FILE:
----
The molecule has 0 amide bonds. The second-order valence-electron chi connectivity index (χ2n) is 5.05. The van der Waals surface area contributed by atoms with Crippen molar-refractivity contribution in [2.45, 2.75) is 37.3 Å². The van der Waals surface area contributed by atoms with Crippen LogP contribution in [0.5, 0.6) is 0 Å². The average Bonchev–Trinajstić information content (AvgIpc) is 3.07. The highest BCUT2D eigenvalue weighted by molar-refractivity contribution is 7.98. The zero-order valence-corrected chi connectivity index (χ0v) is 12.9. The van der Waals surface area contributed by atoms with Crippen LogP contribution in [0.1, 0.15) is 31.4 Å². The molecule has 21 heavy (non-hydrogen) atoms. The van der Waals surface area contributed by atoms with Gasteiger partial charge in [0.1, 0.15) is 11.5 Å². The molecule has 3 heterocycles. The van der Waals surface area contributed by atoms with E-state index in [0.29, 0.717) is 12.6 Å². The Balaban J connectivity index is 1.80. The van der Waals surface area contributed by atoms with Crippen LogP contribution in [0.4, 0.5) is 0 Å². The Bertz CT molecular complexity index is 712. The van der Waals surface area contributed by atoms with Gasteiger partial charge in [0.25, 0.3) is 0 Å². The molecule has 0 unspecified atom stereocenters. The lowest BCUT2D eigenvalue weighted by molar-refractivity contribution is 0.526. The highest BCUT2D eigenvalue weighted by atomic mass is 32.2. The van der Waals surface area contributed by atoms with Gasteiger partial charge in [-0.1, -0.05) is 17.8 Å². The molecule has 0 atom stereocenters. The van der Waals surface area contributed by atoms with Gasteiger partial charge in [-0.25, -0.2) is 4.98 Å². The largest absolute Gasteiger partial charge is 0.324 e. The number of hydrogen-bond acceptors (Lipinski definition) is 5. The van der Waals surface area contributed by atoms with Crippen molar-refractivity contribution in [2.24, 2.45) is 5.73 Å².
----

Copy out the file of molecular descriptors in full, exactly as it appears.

The molecule has 0 amide bonds. The second-order valence-electron chi connectivity index (χ2n) is 5.05. The van der Waals surface area contributed by atoms with Crippen molar-refractivity contribution in [2.45, 2.75) is 37.3 Å². The van der Waals surface area contributed by atoms with Crippen LogP contribution in [0.5, 0.6) is 0 Å². The average Bonchev–Trinajstić information content (AvgIpc) is 3.07. The highest BCUT2D eigenvalue weighted by molar-refractivity contribution is 7.98. The zero-order valence-corrected chi connectivity index (χ0v) is 12.9. The van der Waals surface area contributed by atoms with Crippen LogP contribution in [0.1, 0.15) is 31.4 Å². The molecule has 21 heavy (non-hydrogen) atoms. The van der Waals surface area contributed by atoms with Gasteiger partial charge in [0.1, 0.15) is 11.5 Å². The molecule has 3 heterocycles. The van der Waals surface area contributed by atoms with E-state index in [0.29, 0.717) is 12.6 Å². The Balaban J connectivity index is 1.80. The van der Waals surface area contributed by atoms with Crippen LogP contribution in [0.4, 0.5) is 0 Å². The Bertz CT molecular complexity index is 712. The van der Waals surface area contributed by atoms with Gasteiger partial charge in [0.25, 0.3) is 0 Å². The molecule has 0 unspecified atom stereocenters. The lowest BCUT2D eigenvalue weighted by molar-refractivity contribution is 0.526. The highest BCUT2D eigenvalue weighted by atomic mass is 32.2. The van der Waals surface area contributed by atoms with Gasteiger partial charge in [-0.1, -0.05) is 17.8 Å². The molecule has 0 atom stereocenters. The van der Waals surface area contributed by atoms with Gasteiger partial charge in [-0.25, -0.2) is 4.98 Å². The largest absolute Gasteiger partial charge is 0.324 e. The number of hydrogen-bond acceptors (Lipinski definition) is 5. The van der Waals surface area contributed by atoms with Crippen molar-refractivity contribution in [2.24, 2.45) is 5.73 Å².